Raising capital gains tax will ‘devastate’ entrepreneurs, warns Lord Sugar

Raising the rate of capital gains tax would have a ‘devastating’ effect on entrepreneurs, Lord Sugar has warned.

The Labour peer and star of The Apprentice attacked the government plans to bring the tax closer in line with income tax.

Lord Sugar, who was previously the Labour Government’s enterprise champion, said an across-the-board rise in capital gains tax would ‘depress’ the desire of people to work hard.

Opening a debate in the House of Lords he said: ‘It will have a devastating effect on enterprising people’s desire to take the lead and set up their own businesses with a view of either floating them or selling them by way of a trade sale.’

‘I know there is a £2million entrepreneurial relief currently in place but in this day and age this amount falls short of the aspirations of real growth companies, particularly those in the technology sector.

‘This payout is the ultimate goal for such entrepreneurs and their loyal employees.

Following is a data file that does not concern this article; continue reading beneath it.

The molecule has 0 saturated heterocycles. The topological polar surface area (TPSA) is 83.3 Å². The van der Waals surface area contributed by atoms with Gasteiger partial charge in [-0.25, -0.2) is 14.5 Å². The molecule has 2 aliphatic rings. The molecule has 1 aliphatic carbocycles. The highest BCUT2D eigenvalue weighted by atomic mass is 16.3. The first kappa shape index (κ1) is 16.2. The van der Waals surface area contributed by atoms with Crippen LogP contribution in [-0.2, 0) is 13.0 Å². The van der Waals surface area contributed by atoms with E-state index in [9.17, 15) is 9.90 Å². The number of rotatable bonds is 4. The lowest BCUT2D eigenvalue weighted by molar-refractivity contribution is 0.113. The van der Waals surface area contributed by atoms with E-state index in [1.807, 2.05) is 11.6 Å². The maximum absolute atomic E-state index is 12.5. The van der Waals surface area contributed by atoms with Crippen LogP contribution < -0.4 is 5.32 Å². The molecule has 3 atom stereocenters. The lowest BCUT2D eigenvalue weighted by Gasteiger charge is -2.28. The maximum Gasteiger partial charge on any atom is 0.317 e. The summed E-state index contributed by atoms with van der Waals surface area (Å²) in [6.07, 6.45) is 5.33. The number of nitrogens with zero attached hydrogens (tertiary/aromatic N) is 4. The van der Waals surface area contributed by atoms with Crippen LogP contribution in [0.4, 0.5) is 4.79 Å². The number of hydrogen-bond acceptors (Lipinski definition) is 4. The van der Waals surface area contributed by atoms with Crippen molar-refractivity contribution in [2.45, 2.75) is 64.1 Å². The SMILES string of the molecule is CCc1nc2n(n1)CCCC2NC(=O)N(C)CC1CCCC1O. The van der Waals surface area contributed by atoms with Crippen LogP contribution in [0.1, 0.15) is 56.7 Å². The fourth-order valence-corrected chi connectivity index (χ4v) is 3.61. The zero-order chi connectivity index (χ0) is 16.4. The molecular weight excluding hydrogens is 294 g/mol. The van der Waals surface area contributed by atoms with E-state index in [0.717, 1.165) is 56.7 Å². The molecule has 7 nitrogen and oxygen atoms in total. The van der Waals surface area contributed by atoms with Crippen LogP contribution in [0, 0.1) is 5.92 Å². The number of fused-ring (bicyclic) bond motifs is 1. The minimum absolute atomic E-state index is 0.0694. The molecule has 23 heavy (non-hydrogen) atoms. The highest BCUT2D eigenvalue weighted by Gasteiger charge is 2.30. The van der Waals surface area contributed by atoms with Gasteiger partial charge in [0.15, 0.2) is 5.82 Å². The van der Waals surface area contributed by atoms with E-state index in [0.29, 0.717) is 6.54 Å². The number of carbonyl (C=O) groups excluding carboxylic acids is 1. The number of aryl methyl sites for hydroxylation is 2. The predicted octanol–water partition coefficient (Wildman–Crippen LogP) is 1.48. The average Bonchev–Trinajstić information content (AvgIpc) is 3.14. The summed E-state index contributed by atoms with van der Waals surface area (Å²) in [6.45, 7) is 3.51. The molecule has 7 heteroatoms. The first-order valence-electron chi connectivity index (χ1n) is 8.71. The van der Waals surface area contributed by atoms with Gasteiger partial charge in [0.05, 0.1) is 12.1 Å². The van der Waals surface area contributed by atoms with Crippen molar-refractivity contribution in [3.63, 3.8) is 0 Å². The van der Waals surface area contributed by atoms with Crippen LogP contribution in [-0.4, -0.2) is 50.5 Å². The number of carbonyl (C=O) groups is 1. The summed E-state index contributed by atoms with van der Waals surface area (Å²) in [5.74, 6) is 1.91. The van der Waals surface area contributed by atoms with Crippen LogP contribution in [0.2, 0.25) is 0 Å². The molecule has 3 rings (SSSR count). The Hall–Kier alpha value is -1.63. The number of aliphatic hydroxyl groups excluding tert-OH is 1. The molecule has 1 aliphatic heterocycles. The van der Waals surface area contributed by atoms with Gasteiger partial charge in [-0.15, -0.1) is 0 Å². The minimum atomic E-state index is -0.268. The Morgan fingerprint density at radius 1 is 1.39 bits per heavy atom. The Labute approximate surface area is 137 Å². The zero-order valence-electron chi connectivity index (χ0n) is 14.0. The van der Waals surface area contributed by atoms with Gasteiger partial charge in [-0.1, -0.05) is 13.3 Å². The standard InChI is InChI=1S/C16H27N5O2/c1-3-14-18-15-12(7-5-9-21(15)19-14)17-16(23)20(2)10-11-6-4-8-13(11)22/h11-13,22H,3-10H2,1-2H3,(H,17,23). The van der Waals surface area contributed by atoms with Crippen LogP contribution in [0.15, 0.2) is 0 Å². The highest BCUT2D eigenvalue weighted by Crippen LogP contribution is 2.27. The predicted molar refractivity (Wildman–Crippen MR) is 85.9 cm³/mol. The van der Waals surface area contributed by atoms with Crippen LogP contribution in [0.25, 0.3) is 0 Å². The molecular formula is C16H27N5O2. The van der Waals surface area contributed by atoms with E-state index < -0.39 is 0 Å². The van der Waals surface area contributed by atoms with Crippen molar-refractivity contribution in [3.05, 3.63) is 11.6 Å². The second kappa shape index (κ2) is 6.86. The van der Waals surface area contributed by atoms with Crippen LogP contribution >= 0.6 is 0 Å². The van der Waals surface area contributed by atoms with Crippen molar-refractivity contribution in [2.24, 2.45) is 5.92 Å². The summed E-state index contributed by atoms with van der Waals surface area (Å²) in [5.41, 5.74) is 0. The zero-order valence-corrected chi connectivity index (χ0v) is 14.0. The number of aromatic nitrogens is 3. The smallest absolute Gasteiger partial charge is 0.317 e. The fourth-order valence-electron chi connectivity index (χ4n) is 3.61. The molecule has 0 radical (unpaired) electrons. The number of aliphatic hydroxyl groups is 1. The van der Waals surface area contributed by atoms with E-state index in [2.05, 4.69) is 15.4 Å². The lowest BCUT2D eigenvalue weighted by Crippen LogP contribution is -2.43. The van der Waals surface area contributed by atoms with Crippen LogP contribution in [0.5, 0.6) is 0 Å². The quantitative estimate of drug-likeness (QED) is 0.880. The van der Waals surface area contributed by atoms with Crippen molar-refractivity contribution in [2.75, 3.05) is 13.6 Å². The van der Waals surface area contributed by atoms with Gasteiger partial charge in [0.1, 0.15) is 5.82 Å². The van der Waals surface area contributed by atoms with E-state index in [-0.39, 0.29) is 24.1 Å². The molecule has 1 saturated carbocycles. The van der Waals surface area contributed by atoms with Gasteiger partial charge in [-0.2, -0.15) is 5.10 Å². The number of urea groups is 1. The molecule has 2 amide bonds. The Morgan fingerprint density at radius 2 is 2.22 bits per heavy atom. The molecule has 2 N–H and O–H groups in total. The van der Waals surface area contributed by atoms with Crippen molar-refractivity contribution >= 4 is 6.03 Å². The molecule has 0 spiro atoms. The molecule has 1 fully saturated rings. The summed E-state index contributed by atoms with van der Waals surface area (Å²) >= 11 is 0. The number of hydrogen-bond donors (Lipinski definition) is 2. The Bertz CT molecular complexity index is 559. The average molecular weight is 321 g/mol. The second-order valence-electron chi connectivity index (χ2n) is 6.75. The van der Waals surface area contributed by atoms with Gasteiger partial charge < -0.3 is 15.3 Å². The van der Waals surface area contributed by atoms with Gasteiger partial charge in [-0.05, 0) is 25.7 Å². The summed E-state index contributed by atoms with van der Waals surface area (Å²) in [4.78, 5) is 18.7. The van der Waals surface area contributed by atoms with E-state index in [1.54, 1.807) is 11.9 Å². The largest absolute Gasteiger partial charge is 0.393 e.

‘Raising capital gains tax rates will not encourage employees of public or private companies who have been incentivised with approved share-option schemes.’

‘It will depress their desire to work hard and the most devastated will be those business or asset owners who have worked honestly and hard all of their lives and are reaching an age perhaps where they are wishing to consider a sale.’

At present, capital gains tax is charged at 18 per cent but proposals put forward by the Lib Dems and included in the coalition deal, could mean the levy is increased to the same levels as income tax.

For a higher-rate taxpayer, this could mean they pay CGT at 40 per cent.

Lord Sugar said any capital gains tax system needed to ‘clearly differentiate between the fast-buck merchants and those who invest sensibly.’

‘The Prime Minster has said that revenues from additional capital gains tax would be used to supplement lifting the income tax threshold,’ he said.

‘I’m sceptical that the maths will work out that way.’

He added there may be an initial ‘windfall’ but it would be ‘simply playing with numbers, window dressing and ignoring the devastating long-term effect on enterprise and unemployment’.

Junior business minister Baroness Wilcox told the debate that further details on CGT reform would be published in George Osborne’s first budget.

But she said: ‘Taxing capital gains made by individuals and trusts helps raise revenue, ensures a fairer tax system and reduces opportunity for tax avoidance.

‘But to be truly effective, the CGT system must also encourage enterprise and support and entrepreneurship.